The Heart of Humility

Oh, the prize of servanthood. Pastor Bamidele reflected godly assurance in his straight back and sure gait. In the lowered head when he picked up my bags. In a knowing that God sees and that his approval was more glorious than any pat on the back.
Humility shines through best in an unassuming character. It shows up when we are called to deny ourselves. Dying to the desire to announce who we are and how educated or gifted we are. How entitled we are. This is why Jesus was able to sit with those others called “unimportant”, lowly”, “depraved”. He sees what we do not. He sees people through His Father’s eyes.

Humility is not in carrying yourself as if you have no value, bent and “a doormat”, but in our attitude towards serving others. Humility is bowing low to wash the feet of those the world would place as “low class”. The poor, the uneducated, the less fortunate. 

Jesus tells us the reward for humility in Matthew 5:3 “Blessed are the poor in spirit, for theirs is the kingdom of heaven.”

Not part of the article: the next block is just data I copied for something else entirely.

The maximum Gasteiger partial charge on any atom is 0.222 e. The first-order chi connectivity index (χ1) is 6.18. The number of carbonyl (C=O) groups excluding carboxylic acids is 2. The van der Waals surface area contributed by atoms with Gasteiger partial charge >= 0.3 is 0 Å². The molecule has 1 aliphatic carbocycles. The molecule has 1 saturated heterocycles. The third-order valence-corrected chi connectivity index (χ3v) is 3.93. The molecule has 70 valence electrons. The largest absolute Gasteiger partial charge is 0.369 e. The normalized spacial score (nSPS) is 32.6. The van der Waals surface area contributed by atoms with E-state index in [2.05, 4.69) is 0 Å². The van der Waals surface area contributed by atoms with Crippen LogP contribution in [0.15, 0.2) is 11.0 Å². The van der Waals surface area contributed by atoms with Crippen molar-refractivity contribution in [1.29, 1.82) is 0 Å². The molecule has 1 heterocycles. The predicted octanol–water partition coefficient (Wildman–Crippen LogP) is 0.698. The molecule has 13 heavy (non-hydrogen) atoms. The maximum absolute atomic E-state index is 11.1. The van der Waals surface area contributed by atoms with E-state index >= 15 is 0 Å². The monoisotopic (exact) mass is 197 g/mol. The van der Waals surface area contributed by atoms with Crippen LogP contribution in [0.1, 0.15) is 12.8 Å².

Titles are meaningless if we cannot be servants. The pursuance of earthly achievement without the spirit of servanthood is a futile climb. It profits nothing. It has no eternal reward. 

“What shall it profit a man if he was to gain the whole world but lose his soul?” (Mark 8:34-38) We can never stop being servants, meaning to serve and to be servant-minded. Herein lies the willingness to pick up the “tray” and serve. Clothing our hearts and understanding in humility is born through practice – and practice brings awareness – awareness holds us accountable.

How to Practice Pastor Bamidele’s Humility: